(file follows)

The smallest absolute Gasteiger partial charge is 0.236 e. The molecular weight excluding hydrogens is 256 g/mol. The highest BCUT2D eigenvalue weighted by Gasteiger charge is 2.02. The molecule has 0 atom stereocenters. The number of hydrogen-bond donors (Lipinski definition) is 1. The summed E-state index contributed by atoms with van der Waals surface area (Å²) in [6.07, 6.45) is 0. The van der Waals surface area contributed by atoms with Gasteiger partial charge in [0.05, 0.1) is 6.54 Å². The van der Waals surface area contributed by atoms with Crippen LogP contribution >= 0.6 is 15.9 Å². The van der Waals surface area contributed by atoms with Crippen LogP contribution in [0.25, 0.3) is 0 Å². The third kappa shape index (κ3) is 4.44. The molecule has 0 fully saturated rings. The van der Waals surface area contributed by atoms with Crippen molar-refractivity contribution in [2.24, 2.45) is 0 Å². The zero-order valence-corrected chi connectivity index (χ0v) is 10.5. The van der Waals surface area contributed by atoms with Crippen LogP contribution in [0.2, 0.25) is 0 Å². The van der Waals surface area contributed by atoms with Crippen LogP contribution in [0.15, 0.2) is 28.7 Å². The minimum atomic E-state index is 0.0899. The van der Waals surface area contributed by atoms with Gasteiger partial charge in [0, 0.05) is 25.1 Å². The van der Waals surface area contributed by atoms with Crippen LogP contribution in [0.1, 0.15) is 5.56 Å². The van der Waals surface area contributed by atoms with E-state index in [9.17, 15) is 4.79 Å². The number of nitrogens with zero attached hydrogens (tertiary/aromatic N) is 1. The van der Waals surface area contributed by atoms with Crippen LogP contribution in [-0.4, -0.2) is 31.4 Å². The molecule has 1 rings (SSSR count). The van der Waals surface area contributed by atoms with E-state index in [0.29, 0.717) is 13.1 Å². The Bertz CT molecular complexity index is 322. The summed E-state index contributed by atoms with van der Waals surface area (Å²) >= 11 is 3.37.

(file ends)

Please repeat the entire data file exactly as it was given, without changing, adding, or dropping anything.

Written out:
The smallest absolute Gasteiger partial charge is 0.236 e. The molecular weight excluding hydrogens is 256 g/mol. The highest BCUT2D eigenvalue weighted by Gasteiger charge is 2.02. The molecule has 0 atom stereocenters. The number of hydrogen-bond donors (Lipinski definition) is 1. The summed E-state index contributed by atoms with van der Waals surface area (Å²) in [6.07, 6.45) is 0. The van der Waals surface area contributed by atoms with Gasteiger partial charge in [0.05, 0.1) is 6.54 Å². The van der Waals surface area contributed by atoms with Crippen LogP contribution >= 0.6 is 15.9 Å². The van der Waals surface area contributed by atoms with Crippen LogP contribution in [0.25, 0.3) is 0 Å². The third kappa shape index (κ3) is 4.44. The molecule has 0 fully saturated rings. The van der Waals surface area contributed by atoms with Crippen molar-refractivity contribution in [2.24, 2.45) is 0 Å². The zero-order valence-corrected chi connectivity index (χ0v) is 10.5. The van der Waals surface area contributed by atoms with Crippen LogP contribution in [0.2, 0.25) is 0 Å². The van der Waals surface area contributed by atoms with Crippen LogP contribution in [0.15, 0.2) is 28.7 Å². The minimum atomic E-state index is 0.0899. The van der Waals surface area contributed by atoms with Gasteiger partial charge in [0, 0.05) is 25.1 Å². The van der Waals surface area contributed by atoms with Crippen LogP contribution in [0.1, 0.15) is 5.56 Å². The van der Waals surface area contributed by atoms with E-state index in [9.17, 15) is 4.79 Å². The number of nitrogens with zero attached hydrogens (tertiary/aromatic N) is 1. The van der Waals surface area contributed by atoms with Crippen LogP contribution in [-0.4, -0.2) is 31.4 Å². The molecule has 1 rings (SSSR count). The van der Waals surface area contributed by atoms with E-state index in [0.29, 0.717) is 13.1 Å². The Bertz CT molecular complexity index is 322. The summed E-state index contributed by atoms with van der Waals surface area (Å²) >= 11 is 3.37.